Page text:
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What's Next For Schools After Coronavirus? Here Are 5 Big Issues And Opportunities


We may need several deep breaths too, as well as thinking and reflecting deeply on where we've been and still are during Covid time, and the kind of futures we need to create ... definitely a work in progress, while this is a very good stimulus to getting on the road, no more than one would expect from Andy Hargreaves.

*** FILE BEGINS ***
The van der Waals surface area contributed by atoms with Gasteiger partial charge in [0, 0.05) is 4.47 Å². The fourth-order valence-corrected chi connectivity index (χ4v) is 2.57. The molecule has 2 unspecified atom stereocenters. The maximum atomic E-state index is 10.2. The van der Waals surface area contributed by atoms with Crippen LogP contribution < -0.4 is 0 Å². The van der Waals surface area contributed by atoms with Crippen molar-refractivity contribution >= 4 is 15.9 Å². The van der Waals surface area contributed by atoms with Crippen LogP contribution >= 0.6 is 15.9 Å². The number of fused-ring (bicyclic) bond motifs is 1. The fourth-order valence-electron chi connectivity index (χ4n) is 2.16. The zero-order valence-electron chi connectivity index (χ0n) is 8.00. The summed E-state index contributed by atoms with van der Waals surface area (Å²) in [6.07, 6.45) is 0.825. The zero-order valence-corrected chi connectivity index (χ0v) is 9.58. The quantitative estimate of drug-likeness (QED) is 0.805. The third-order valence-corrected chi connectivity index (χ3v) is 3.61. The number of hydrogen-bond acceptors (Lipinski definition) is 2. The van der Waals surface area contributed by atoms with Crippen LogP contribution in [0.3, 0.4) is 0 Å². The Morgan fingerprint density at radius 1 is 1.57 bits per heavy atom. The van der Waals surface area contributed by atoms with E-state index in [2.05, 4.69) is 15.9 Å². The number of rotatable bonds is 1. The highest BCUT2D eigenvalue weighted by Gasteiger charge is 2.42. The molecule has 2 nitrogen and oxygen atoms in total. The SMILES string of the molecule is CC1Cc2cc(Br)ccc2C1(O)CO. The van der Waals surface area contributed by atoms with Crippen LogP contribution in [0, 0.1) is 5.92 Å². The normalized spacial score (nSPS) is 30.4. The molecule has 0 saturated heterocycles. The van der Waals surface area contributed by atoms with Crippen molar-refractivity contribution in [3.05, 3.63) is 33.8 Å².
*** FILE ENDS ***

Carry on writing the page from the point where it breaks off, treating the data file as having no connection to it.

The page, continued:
I think a silver lining of this frightening time is that many teachers have had serious time to upskill technologically, and explore many varied ways of delivering material to students, to try to tap/appeal to into the many different thinking processes our students have. I also think that it may focus the govts stragies to provide adequate time for planning and upskilling instead of ad hoc, uncoordinated , input. I agree about the vocational training and attitudes towards this. I redeployed from a relatively academic school to an extremely challenging poor/working class school two years ago. I had never really questioned the academic style education we were offering all students in Ireland, but very quickly i was seriously questioning a one size fits all education. It is so wrong. It is a form of abuse towards the students who are so unsuited to it , an a form opof torture for the teachers who have to contain them every day. There should be adequate vocational and skills training from about age 15 for anyone who wants it, based mainly in the workplace but with time spent in an educational setting for two days a week, with a small monetary allowance attached. This would go along way towards changing attitudes of a certain sector towards education, and potentially relieving pressure areas in some sectors. I am a firm believer of there being a niche for everyone in society, once there is a desire to work. This would have a knock on effect on the mental health of our society too. Hopefully this pandemic will cause some decisions to be reassessed, for example nurses have been a major export from Ireland in recent years as well as an unattractive choice of profession because of the poor conditions they work in in Ireland. My own husbands comment was 'not for my daughters'. I think that says it all. It will be interesting to watch how this all shapes up. Will we have learned lessons from it, or will global greed pick up where it left off and continue merrily along its way? Ireland has a track record of NOT learning from example unfortunately.

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